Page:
This article is more than 1 year old
We're raising generations of MUTANT KIDS, says Icelandic study
Trend to later dadhood drives evolution of X-men. Sort of
The trend for women to have children with older chaps than of yore is causing many more mutations among children, according to a study of the genetics of Icelandic families. There's no call to panic regarding the new generations of mutant kids, however: they shouldn't be unduly prone to either troublesome superpowers nor more humdrum and unpleasant conditions such as autism.
The new info comes in a wide-ranging study carried out by boffins at Reykjavik firm deCODE Genetics, which holds DNA info on a high proportion of Icelanders. The results have been deemed important enough to be published in headline-birthing boffinry mag Nature this week.
It seems that the greater number of mutations produced as dads become older is down to the fact that a chap's wedding tackle continually manufactures new sperm by dividing old ones, which naturally means that as the years go by the ready-use sperm in his firing chamber will be the result of more and more divisions in the past. Each division is another chance for a mutation to occur, so that sperm from an older man will always contain more mutations than sperm from a whippersnapper, and these mutations will naturally be passed on to any children he may have. Ladies, by contrast, are issued their entire load of eggs at a relatively young age, and so have many fewer chances to produce mutant ones.
In general, if a nipper has a mutation, it will be the result of an event in dad's genitalia rather than mum's.
One should remember though that all kids are actually mutants anyway, no matter how young their parents are. According to the deCODE Genetics analysis, the five-year increase in average age of dads in Iceland over the period 1980 to 2011 (from 28 to 33 years old) will mean that the average nipper's mutation count will have climbed from 60 to 70.
This causes some medical boffins and biologists to be concerned on general health grounds, as more mutations could mean an increase in the number of kids with autism and certain other disorders. This wouldn't really be perceptible to ordinary folk, but it could drive up medical costs - and of course every individual case is a tragedy.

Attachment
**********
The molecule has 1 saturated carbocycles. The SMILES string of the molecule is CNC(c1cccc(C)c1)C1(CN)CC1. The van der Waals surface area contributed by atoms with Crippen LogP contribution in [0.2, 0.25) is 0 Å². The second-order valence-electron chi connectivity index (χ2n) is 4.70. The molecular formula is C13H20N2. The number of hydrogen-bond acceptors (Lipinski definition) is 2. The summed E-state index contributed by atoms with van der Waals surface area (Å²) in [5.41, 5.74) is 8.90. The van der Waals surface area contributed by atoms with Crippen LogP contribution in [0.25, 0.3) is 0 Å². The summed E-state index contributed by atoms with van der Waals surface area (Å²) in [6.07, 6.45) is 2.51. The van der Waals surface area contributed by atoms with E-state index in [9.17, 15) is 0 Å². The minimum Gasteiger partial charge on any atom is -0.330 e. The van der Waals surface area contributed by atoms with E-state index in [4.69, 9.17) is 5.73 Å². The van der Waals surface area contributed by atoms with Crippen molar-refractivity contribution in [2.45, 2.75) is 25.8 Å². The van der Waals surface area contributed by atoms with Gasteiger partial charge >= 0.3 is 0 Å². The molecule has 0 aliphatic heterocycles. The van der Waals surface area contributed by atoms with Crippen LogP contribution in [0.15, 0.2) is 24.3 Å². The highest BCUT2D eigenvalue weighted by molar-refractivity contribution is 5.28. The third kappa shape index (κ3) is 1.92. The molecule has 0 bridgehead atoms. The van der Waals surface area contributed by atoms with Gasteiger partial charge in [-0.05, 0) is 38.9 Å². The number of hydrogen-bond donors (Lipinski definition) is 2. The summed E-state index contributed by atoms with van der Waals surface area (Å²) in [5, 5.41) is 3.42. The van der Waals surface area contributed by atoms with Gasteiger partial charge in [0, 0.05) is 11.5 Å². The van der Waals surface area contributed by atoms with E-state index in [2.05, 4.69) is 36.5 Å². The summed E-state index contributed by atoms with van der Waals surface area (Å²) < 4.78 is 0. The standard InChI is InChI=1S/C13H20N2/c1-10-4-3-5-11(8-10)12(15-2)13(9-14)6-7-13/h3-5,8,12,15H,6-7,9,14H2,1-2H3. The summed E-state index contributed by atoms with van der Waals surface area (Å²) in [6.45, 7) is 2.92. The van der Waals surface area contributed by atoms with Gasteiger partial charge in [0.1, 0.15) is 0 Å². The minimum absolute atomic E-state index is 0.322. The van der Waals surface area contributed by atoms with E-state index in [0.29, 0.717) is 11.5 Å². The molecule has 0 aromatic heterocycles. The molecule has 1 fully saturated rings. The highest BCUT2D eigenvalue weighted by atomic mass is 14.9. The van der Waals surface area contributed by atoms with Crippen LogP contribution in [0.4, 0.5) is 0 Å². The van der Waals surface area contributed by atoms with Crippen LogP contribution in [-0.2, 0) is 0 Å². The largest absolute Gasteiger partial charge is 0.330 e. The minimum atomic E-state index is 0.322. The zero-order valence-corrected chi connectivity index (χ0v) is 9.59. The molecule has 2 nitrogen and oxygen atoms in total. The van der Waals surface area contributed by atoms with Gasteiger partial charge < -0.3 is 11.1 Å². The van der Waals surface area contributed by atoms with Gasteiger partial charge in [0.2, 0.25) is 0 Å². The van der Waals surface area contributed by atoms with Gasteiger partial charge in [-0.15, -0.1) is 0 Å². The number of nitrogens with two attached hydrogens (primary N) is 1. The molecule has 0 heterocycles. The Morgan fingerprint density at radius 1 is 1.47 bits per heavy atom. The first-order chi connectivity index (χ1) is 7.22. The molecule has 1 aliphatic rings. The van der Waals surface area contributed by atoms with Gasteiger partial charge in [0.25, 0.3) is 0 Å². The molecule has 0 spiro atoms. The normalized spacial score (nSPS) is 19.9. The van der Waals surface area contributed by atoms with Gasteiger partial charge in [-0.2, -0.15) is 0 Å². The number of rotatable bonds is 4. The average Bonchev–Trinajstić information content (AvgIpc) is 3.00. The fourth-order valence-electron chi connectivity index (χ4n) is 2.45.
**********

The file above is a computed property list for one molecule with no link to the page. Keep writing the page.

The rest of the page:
That said, as deCODE boss Kári Stefánsson points out to Nature, Icelandic dads used to be a good bit older than they are now: from 1600 to 1800 Icelander chaps didn't usually get a chance at fathering kids until they were 34 at least, and the place wasn't overrun with autistic kids or anything.
Furthermore, as any fule kno, mutations are the only way that evolution can happen. If mutations had suddenly stopped at some point in the past, we'd all still be monkeys or protomammals or amoebic slime or whatever.
“You could argue what is bad for the next generation is good for the future of our species,” Stefánsson tells the boffinry mag.
This raises the prospect that the older dad of today and his mutation-packed gonads could propel us more swiftly to a future in which our kids start turning up with handy (or anyway impressive) X-Men style atributes such as the ability to shoot frikkin lazor beams out of their eyes, or anyway greater intelligence, or more opposable digits etc.
The flaw there is that one might well argue that modern human civilisation has largely eliminated natural selection and survival of the fittest: a dullard or other genetically sub-par type, in some circumstances anyway, would seem just as likely (if not more) to propagate his or her genes as someone with useful abilities is.
Deep waters, these. Regardless of such matters, the actual paper is here. ®